Cis Maisel Center for Judaic Studies and Community Engagement launches

Laurel Kraus, Managing Editor

Detroit is the 26th largest American Jewish community as of 2018, according to the Berman Jewish Databank.

On Monday, April 8, Oakland University’s Jewish Studies Department launched the Cis Maisel Center for Judaic Studies and Community Engagement.

“We’ve been working toward this for a number of years,” said Michael Pytlik, director of both the Jewish studies program at OU and the Cis Maisel center. “We’ve been searching for a way to increase our enrollment in our classes and to showcase any number of lectures or lecture series, and Cis Maisel stepped up and helped us to underwrite this endeavor.”

Cis Maisel, a community leader in Southeastern Michigan who was instrumental in the creation of the Seminars for Adult Jewish Enrichment (SAJE), was made aware of the opportunity by Oakland University President Ora Hirsch Pescovitz and became the principal underwriter and donor of the center.

“Our center [SAJE] has worked with Wayne State and the University of Michigan, but they have not done much with Oakland, and it was a puzzlement to me why they were never included in things,” Maisel said. “I feel there should be a connection.”

The Cis Maisel Center will showcase a number of topics that involve Judaism and the Jewish tradition through the presentation of lectures, displays such as artifacts and texts, projects of film or performance, and discussions in the community.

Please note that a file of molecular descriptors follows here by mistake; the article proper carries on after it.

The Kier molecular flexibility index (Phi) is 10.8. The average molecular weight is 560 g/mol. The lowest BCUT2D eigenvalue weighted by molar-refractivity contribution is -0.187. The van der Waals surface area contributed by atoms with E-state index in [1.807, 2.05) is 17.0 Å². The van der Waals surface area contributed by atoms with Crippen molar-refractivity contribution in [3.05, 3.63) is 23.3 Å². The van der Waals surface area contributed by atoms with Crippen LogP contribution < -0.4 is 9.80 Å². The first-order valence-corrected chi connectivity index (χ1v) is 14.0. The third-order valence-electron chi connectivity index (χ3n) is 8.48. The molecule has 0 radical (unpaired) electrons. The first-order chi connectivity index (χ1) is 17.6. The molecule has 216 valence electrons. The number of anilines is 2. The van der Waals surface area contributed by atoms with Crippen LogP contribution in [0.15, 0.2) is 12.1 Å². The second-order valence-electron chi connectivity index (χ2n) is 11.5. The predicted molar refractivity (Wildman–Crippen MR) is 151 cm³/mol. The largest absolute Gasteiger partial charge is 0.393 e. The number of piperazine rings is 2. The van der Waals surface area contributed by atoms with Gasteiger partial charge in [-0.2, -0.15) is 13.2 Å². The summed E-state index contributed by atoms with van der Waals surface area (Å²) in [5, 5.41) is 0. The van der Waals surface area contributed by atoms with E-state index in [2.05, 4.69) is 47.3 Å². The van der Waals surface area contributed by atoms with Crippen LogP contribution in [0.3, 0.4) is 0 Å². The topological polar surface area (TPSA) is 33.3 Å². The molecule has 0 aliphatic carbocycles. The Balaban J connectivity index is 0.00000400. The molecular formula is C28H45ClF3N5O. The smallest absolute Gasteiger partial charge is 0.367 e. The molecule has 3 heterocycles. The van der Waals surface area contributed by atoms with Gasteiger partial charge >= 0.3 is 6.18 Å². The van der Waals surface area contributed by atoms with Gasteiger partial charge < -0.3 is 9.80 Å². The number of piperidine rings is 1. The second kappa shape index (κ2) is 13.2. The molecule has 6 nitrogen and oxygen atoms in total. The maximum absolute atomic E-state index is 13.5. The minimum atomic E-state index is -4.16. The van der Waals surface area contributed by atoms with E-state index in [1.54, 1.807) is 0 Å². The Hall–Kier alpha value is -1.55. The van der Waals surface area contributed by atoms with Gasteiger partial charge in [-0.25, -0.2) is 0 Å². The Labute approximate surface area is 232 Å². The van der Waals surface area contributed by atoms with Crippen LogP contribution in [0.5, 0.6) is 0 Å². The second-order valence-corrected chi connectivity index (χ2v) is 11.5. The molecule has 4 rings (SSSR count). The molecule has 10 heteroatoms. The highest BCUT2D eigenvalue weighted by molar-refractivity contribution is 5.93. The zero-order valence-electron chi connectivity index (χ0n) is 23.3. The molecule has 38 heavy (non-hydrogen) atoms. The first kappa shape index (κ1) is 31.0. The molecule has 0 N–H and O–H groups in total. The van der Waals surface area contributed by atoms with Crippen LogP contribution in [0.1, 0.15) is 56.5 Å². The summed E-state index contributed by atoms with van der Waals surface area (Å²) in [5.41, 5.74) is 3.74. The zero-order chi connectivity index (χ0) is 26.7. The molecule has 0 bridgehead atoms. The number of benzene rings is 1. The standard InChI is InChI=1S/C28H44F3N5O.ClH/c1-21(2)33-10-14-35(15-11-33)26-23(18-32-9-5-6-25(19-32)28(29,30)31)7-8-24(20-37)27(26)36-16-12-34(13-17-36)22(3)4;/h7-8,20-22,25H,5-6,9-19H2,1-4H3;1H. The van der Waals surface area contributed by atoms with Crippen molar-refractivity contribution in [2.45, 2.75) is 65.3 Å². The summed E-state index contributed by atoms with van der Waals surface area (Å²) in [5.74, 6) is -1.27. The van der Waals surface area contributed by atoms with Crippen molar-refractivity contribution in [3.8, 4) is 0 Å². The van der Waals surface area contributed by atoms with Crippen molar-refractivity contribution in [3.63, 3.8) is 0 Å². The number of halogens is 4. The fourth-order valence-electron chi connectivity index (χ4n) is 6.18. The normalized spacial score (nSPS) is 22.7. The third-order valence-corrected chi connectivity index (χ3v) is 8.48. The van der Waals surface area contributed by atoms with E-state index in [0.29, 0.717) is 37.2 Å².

“We see this as a prism to look into these other topics, so it’s meant to be broad, and it’s meant to engage people to think about problems, life rituals, life issues, politics, history, religion, any number of things,” Pytlik said.

The Cis Maisel Center does not have a physical location at this point but is housed within the Jewish studies program at OU.

Lectures could take place at OU or at other places within the community, which would engage other institutions. This could include the Holocaust Memorial Center, the Jewish Federation, the Jewish Community Center, synagogues, churches, mosques and more.

“Hopefully we can be able to add to the discussion in the community and have the support of our local Jewish institutions and non-Jewish institutions,” Pytlik said.

Monday night’s official kick off of the center invited local dignitaries, students and the public to honor Cis Maisel and to listen to speaker Annabelle Gurwitch as the center’s first lecturer.

“[She’s] been on a number of TV programs, she’s written a number of books, tells stories, she’s a humorist, and she also will help us kick this off in sort of a celebratory way,” Pytlik said.

“There’s a number of things we’d like to do, starting probably next fall, we’ll start rolling out smaller projects and once the funding grows a little bit more, we’ll be able to do bigger things,” Pytlik said. “I’m excited to bring in some scholars and to engage the community in topics about equality, economic justice, anything we can apply to a religious value of some sort or to the tradition of Judaism.”

As far as this impacting the potential of a Hebrew language minor at OU, Pytlik reported there are no talks of that at this time due to the current lack in numbers of interested students.